As another aspect of this discussion a RAC configuration involves one database and two or more clustered instances accessing that database, and Data Guard involves two or more separate databases, usually found in two or more physical locations. Yes, the tnsnames.ora files can be configured to ‘fail over’ to the first active production site so that users need not reconfigure SQL*Net to access the former standby database should it be needed but that isn’t the issue with Data Guard; the issue is the failover time required to exchange the roles of primary and standby which interrupts service until the transition is complete. Improvements in Data Guard may have decreased the downtime considerably although I would have a difficult time recommending Data Guard as an HA offering.
Don’t get the wrong idea about Data Guard; it’s an excellent technology that provides data protection in the event of a catastrophic disaster at the primary data center and it is often used in conjunction with RAC to provide an environment resilient to node failure and complete disaster. If you want HA (in my opinion) then you need to consider RAC as the ‘out of the box’ solution provided by Oracle as it handles node failures with grace (and possibly style) and keeps the work flowing seamlessly. Know that data protection and high-availability are different, but compatible, areas which need to be considered when constructing a robust database configuration and that the former cannot replace the latter (and, again, this is my opinion).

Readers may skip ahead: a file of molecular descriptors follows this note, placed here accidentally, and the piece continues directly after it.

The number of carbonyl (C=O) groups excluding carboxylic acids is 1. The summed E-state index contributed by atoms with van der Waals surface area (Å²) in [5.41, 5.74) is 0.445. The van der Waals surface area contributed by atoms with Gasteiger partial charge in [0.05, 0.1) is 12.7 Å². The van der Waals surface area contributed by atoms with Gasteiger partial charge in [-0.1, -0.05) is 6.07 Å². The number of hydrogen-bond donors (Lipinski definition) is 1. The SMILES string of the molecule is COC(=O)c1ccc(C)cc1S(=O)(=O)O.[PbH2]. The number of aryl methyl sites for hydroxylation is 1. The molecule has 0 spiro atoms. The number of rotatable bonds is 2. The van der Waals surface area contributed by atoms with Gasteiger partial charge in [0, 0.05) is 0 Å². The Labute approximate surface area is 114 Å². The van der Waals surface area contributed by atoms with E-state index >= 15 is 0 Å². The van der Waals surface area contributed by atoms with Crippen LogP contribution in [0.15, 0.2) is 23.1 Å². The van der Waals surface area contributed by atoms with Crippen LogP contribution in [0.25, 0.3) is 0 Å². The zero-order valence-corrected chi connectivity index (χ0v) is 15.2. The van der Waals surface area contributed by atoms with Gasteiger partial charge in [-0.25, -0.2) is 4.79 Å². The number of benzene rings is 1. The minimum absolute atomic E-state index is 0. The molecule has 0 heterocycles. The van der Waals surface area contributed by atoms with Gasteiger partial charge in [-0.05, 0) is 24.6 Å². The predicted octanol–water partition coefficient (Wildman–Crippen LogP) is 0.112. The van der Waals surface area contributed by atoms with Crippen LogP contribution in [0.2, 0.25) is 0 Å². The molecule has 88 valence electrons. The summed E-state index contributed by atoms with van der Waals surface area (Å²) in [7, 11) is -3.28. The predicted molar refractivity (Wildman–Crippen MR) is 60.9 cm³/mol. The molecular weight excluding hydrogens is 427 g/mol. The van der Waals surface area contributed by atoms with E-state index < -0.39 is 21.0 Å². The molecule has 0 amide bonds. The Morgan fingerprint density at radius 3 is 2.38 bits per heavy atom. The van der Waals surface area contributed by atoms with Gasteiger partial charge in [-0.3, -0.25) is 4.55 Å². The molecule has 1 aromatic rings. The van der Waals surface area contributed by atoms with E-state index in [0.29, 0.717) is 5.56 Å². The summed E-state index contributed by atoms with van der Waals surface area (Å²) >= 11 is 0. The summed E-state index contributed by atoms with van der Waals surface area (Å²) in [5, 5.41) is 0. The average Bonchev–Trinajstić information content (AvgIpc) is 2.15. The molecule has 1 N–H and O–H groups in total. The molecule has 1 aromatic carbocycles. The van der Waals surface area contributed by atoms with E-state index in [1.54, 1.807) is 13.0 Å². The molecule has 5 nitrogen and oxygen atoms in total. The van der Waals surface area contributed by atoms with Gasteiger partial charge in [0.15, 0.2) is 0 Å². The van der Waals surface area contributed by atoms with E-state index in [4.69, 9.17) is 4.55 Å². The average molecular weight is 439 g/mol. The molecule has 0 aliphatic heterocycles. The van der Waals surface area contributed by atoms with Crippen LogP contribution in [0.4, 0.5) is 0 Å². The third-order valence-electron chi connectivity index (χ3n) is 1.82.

[The Oracle documentation, at first blush, agrees with my definition but later on in the depths of the HA discussion clearly states, without question, that Oracle considers Data Guard a high-availability solution. Far be it from me to argue with Oracle.]
Data Guard and RAC are both well-tested and reliable options to consider when designing and implementing a fault-tolerant configuration, but of the two only RAC, in my estimation, provides high-availability.
Unless you like explaining to upper management why your ‘HA solution’ required an outage.